Suddenly Last Summer, Mate

Shiny with suntan oil, the beefy, retired gangster Gal Dove (Ray Winstone) is basking happily in the Spanish sun at his home in the Costa del Sol when, out of nowhere, a huge boulder crashes down the mountain behind him, bounces over his reclining body and plops into the swimming pool. This is the startling opening of "Sexy Beast," and like much that will follow in this stylish and unsettling English film noir, it catches you off guard, uncertain whether to laugh or shiver.

Gal's near brush with death is a sign that his blissful retirement with his adoring wife, Deedee (Amanda Redman), is about to be shattered. Enter Don Logan (Ben Kingsley), his old underworld partner and nemesis. Don wants to lure Gal back into his old life of crime; he's putting together a team for a bank heist back in London, and he won't take no for an answer.

"Sexy Beast" does end up in London, and a robbery does take place, but first-time director Jonathan Glazer and writers Louis Mellis and David Scinto have more on their minds than just another neo-noir heist movie. They are interested in character first, and in Don, a foulmouthed psychopath with a hair-trigger temper and buried longings for Gal's wife, they have created a truly scary antagonist. And in Gal, an affable sensualist and ex-con, they have created a three-dimensional lowlife hero more complex than the genre usually allows.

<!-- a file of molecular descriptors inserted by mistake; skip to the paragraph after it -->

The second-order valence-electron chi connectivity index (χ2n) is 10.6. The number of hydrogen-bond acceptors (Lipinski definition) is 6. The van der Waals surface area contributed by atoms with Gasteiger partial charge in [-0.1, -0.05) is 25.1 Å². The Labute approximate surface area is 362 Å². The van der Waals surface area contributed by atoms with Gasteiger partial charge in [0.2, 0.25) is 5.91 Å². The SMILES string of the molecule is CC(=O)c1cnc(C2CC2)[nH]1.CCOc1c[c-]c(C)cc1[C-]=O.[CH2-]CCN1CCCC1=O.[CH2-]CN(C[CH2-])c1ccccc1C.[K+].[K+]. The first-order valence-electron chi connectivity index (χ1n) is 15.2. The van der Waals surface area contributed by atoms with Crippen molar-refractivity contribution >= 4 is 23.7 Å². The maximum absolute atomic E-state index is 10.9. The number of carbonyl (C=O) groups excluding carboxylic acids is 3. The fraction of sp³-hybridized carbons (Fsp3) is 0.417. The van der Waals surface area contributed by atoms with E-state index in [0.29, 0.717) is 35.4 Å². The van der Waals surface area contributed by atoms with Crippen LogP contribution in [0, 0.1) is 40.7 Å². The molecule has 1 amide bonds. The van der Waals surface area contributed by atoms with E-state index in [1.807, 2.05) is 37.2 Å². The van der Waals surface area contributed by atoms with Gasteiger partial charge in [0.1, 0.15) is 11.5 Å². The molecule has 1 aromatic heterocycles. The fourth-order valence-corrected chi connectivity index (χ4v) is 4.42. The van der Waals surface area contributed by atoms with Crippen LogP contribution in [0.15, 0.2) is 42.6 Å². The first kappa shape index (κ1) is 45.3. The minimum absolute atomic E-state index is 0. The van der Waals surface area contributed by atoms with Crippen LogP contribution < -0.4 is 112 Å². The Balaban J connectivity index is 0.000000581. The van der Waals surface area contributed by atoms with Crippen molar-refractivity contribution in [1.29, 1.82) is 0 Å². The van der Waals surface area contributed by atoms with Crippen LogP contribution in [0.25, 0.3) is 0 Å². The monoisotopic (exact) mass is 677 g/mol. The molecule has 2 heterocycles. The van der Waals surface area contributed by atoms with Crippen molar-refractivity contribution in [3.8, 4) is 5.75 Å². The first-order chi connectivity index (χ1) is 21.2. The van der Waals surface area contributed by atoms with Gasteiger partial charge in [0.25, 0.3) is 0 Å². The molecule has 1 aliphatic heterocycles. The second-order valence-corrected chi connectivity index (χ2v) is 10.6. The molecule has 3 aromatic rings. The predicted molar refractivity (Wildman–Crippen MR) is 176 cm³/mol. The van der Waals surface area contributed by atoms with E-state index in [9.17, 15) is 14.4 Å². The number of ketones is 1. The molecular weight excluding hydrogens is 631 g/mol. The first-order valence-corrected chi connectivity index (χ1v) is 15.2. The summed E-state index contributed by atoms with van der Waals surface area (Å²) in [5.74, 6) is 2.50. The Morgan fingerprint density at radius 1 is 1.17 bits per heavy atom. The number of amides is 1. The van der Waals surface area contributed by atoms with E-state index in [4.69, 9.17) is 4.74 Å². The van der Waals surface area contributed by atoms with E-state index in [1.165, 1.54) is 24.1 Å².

Gal and Don's tense duel of wits, played out in long dialogue scenes that have a Pinteresque flavor of deflected menace, is a demonstration of bravura acting. Kingsley and Winstone have totally different styles, the former's theatricality beautifully playing off the latter's naturalism. Winstone, who has played brutes in "The War Zone" and "Nil by Mouth," is an actor who tends to disappear inside his roles. Who knew he could be so sympathetic? Kingsley, who may have the most burning eyes in cinema, can never be other than Kingsley, whether he is playing a saint like Gandhi or a seething maniac like Don Logan. But the fact that you are aware of him acting doesn't make him any less convincing, or terrifying.

When these two aren't on screen together, "Sexy Beast" loses some of its momentum. But only some. The talented Glazer keeps things crisp, clean and purposeful. The only flab on this film is around the waist of its sybaritic hero, a working-class crook who has finally gotten a taste of the good life, and doesn't want to lose it.

Sexy BeastFox Searchlight
Opens June 13